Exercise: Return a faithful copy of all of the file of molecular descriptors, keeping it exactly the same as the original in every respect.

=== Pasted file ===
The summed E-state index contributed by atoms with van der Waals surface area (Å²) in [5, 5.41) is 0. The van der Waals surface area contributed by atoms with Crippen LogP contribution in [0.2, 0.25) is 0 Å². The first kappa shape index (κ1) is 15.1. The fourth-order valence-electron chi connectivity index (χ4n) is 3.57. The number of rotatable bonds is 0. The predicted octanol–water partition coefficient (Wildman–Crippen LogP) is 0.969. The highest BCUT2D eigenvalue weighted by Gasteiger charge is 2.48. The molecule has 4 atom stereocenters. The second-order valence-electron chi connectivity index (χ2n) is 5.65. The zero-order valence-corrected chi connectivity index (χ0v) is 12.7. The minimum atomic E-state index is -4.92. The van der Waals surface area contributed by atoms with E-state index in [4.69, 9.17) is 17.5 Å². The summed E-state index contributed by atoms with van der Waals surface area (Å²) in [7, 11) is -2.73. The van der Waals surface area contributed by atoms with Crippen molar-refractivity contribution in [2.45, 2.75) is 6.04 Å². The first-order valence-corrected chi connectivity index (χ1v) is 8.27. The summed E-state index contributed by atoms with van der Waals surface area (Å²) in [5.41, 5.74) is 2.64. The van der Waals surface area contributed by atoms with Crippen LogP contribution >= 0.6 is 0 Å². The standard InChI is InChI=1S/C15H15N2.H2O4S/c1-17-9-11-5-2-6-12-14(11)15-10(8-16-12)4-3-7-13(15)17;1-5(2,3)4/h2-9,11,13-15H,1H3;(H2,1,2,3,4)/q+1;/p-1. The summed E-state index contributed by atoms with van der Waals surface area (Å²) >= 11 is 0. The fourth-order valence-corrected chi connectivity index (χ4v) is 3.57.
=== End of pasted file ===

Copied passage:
The summed E-state index contributed by atoms with van der Waals surface area (Å²) in [5, 5.41) is 0. The van der Waals surface area contributed by atoms with Crippen LogP contribution in [0.2, 0.25) is 0 Å². The first kappa shape index (κ1) is 15.1. The fourth-order valence-electron chi connectivity index (χ4n) is 3.57. The number of rotatable bonds is 0. The predicted octanol–water partition coefficient (Wildman–Crippen LogP) is 0.969. The highest BCUT2D eigenvalue weighted by Gasteiger charge is 2.48. The molecule has 4 atom stereocenters. The second-order valence-electron chi connectivity index (χ2n) is 5.65. The zero-order valence-corrected chi connectivity index (χ0v) is 12.7. The minimum atomic E-state index is -4.92. The van der Waals surface area contributed by atoms with E-state index in [4.69, 9.17) is 17.5 Å². The summed E-state index contributed by atoms with van der Waals surface area (Å²) in [7, 11) is -2.73. The van der Waals surface area contributed by atoms with Crippen molar-refractivity contribution in [2.45, 2.75) is 6.04 Å². The first-order valence-corrected chi connectivity index (χ1v) is 8.27. The summed E-state index contributed by atoms with van der Waals surface area (Å²) in [5.41, 5.74) is 2.64. The van der Waals surface area contributed by atoms with Crippen LogP contribution >= 0.6 is 0 Å². The standard InChI is InChI=1S/C15H15N2.H2O4S/c1-17-9-11-5-2-6-12-14(11)15-10(8-16-12)4-3-7-13(15)17;1-5(2,3)4/h2-9,11,13-15H,1H3;(H2,1,2,3,4)/q+1;/p-1. The summed E-state index contributed by atoms with van der Waals surface area (Å²) >= 11 is 0. The fourth-order valence-corrected chi connectivity index (χ4v) is 3.57.